Voting in South Africa
South African elections explained
South Africa became a democracy after the 1994 general South African elections. First of all this article will most noteworthy focus on how voting were done from 1994 till now (2019).
Let’s first of all get into a bit of background of South Africa’s politics.
History of South African elections before 1994
On 15 September 1910, General Louis Botha became the first prime minister of the Union of South Africa and even more Louis Botha was also a Boer leader in the Anglo Boer war.
The African National Congress (ANC) were founded on 8 January 1912 while the National Party founded their party in 1914.
On 26 May 1948 the National Party won the election due to and as a result of their policy of racial segregation. This policy of racial segregation were most noteworthy named Apartheid.
Hendrik Verwoerd and the South African elections
In 1958 Dr Hendrik Verwoerd came into power as the new Prime Minister of the National Party and so a new era of South African politics started.
David Pratt, a disgruntled English farmer shot and almost killed Hendrik Verwoerd during a speech in Johannesburg due to him being against apartheid. Above all, Dr. Verwoerd survived the assassination attempt.
31 May 1961 South Africa became a republic with Dr. Verwoerd at the helm
Nelson Mandela left the country illegally in November 1962. He therefore received a sentence of 5 years imprisonment after his arrest.
Noteworthy, the CIA made his movements known to the South African security police
On 6 September 1966 Dr. Verwoerd was assassinated by Dimitri Tsafendas by stabbing him to death in Parlaiment. Mr. Tsafendas was a messenger for Parlaiment and also against the system of apartheid.
In 1966 BJ Vorster became Prime Minister of South Africa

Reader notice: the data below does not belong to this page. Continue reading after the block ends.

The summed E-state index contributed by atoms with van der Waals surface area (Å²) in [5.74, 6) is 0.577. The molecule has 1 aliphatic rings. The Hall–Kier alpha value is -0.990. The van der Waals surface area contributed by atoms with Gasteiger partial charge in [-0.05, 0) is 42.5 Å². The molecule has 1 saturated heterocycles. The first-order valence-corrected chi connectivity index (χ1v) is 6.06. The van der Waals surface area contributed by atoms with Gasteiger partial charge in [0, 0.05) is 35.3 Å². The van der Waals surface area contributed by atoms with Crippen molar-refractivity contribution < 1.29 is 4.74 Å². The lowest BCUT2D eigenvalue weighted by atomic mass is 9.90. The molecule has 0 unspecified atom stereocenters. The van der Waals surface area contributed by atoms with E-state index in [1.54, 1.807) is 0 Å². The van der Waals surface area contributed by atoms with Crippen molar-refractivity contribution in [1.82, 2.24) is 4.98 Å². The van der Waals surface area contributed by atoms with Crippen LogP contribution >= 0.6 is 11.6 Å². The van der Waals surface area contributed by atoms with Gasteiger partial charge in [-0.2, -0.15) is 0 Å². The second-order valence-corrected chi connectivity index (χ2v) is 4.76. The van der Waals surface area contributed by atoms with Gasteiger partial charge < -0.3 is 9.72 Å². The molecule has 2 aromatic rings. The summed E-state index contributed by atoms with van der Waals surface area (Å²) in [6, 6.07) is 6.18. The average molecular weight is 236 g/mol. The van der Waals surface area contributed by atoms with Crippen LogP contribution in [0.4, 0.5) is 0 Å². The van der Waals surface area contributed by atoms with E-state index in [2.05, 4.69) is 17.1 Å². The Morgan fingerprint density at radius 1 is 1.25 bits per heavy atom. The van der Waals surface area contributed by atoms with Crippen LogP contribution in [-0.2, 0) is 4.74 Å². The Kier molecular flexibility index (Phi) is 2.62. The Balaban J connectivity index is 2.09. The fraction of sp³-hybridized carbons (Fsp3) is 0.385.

On 16 June 1976 the black youth revolted against the education system due to them being denied education in their mother tongue.
On 2 November 1983 White South Africans casted their vote with a 66.3 % in favor for a tricameral parliament. The Parlaiment included coloured and also indians, but rather excluded the black majority.
In 1984 PW Botha became State President of South Africa
On 20 Sep 1989 F. W. de Klerk became South Africa’s President.
Nelson Mandela released from prison
Most noteworthy on 11 Feb 1990 President F. W. de Klerk released Nelson Mandela after 27 years from prison
The black homelands were finally incorporated into nine new provincial administrative regions in April 1994.
As a result the first democratic elections in South Africa was held on 27 April 1994. Nelson Mandela as a result became the first Democratically elected President.
The National Party consisted of whites only and came into power in South Africa in 1948. They furthermore began enforcing existing policies of racial segregation. Apartheid was named after the system of racial segregation.
The majority of people who were not white were forced to live in separate areas away from whites under Apartheid. As a result contact between the two groups were limited.
The controversial 1913 Land Act, passed three years after South Africa gained its independence, marked the beginning of territorial segregation
TYPES OF SOUTH AFRICAN ELECTIONS
National and Provincial Elections
South Africa’s national and provincial elections take place every five years.
Voters vote for a political party, not individuals. The political party then gets a share of seats in Parliament in direct proportion to the number of votes it got in the election. Each party decides on members to fill the seats it has won. This is called a proportional representation (PR) voting system.